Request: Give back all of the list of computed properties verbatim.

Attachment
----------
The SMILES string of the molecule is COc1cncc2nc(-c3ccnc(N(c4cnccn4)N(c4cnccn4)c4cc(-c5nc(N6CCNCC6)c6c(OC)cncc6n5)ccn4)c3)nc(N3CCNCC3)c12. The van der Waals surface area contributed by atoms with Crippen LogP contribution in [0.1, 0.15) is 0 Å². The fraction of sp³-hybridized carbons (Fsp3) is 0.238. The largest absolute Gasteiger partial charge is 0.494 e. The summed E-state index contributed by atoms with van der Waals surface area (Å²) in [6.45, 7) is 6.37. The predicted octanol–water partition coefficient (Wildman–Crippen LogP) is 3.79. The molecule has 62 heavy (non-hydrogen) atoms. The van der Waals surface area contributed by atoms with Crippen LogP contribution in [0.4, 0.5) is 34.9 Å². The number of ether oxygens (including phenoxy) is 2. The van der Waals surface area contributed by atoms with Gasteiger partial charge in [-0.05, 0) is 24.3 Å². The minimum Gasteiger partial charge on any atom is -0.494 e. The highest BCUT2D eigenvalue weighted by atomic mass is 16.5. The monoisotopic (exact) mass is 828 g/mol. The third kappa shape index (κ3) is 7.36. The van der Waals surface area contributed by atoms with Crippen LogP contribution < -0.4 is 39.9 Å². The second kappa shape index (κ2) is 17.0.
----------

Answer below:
The SMILES string of the molecule is COc1cncc2nc(-c3ccnc(N(c4cnccn4)N(c4cnccn4)c4cc(-c5nc(N6CCNCC6)c6c(OC)cncc6n5)ccn4)c3)nc(N3CCNCC3)c12. The van der Waals surface area contributed by atoms with Crippen LogP contribution in [0.1, 0.15) is 0 Å². The fraction of sp³-hybridized carbons (Fsp3) is 0.238. The largest absolute Gasteiger partial charge is 0.494 e. The summed E-state index contributed by atoms with van der Waals surface area (Å²) in [6.45, 7) is 6.37. The predicted octanol–water partition coefficient (Wildman–Crippen LogP) is 3.79. The molecule has 62 heavy (non-hydrogen) atoms. The van der Waals surface area contributed by atoms with Crippen LogP contribution in [0.4, 0.5) is 34.9 Å². The number of ether oxygens (including phenoxy) is 2. The van der Waals surface area contributed by atoms with Gasteiger partial charge in [-0.05, 0) is 24.3 Å². The minimum Gasteiger partial charge on any atom is -0.494 e. The highest BCUT2D eigenvalue weighted by atomic mass is 16.5. The monoisotopic (exact) mass is 828 g/mol. The third kappa shape index (κ3) is 7.36. The van der Waals surface area contributed by atoms with Crippen LogP contribution < -0.4 is 39.9 Å². The second kappa shape index (κ2) is 17.0.